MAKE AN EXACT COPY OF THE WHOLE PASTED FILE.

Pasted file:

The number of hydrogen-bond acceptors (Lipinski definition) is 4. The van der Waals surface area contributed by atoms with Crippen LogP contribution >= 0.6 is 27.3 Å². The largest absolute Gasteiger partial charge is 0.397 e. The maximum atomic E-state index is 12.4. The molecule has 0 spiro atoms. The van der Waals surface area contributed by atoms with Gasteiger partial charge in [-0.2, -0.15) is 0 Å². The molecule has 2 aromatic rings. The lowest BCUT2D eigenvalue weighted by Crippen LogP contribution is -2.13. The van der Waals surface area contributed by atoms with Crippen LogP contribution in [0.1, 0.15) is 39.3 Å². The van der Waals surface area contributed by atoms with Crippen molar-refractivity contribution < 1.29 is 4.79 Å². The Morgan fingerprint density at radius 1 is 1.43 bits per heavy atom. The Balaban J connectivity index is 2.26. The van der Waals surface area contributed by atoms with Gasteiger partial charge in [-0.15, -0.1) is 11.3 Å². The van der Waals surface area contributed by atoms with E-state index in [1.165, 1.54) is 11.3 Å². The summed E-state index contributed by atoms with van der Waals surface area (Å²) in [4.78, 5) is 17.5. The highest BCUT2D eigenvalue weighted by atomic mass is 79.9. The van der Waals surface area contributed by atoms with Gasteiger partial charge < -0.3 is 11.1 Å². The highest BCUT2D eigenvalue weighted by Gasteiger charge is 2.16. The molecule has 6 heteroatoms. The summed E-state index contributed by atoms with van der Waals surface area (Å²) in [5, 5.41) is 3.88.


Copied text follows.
The number of hydrogen-bond acceptors (Lipinski definition) is 4. The van der Waals surface area contributed by atoms with Crippen LogP contribution >= 0.6 is 27.3 Å². The largest absolute Gasteiger partial charge is 0.397 e. The maximum atomic E-state index is 12.4. The molecule has 0 spiro atoms. The van der Waals surface area contributed by atoms with Gasteiger partial charge in [-0.2, -0.15) is 0 Å². The molecule has 2 aromatic rings. The lowest BCUT2D eigenvalue weighted by Crippen LogP contribution is -2.13. The van der Waals surface area contributed by atoms with Crippen LogP contribution in [0.1, 0.15) is 39.3 Å². The van der Waals surface area contributed by atoms with Crippen molar-refractivity contribution < 1.29 is 4.79 Å². The Morgan fingerprint density at radius 1 is 1.43 bits per heavy atom. The Balaban J connectivity index is 2.26. The van der Waals surface area contributed by atoms with Gasteiger partial charge in [-0.15, -0.1) is 11.3 Å². The van der Waals surface area contributed by atoms with E-state index in [1.165, 1.54) is 11.3 Å². The summed E-state index contributed by atoms with van der Waals surface area (Å²) in [4.78, 5) is 17.5. The highest BCUT2D eigenvalue weighted by atomic mass is 79.9. The van der Waals surface area contributed by atoms with Gasteiger partial charge < -0.3 is 11.1 Å². The highest BCUT2D eigenvalue weighted by Gasteiger charge is 2.16. The molecule has 6 heteroatoms. The summed E-state index contributed by atoms with van der Waals surface area (Å²) in [5, 5.41) is 3.88.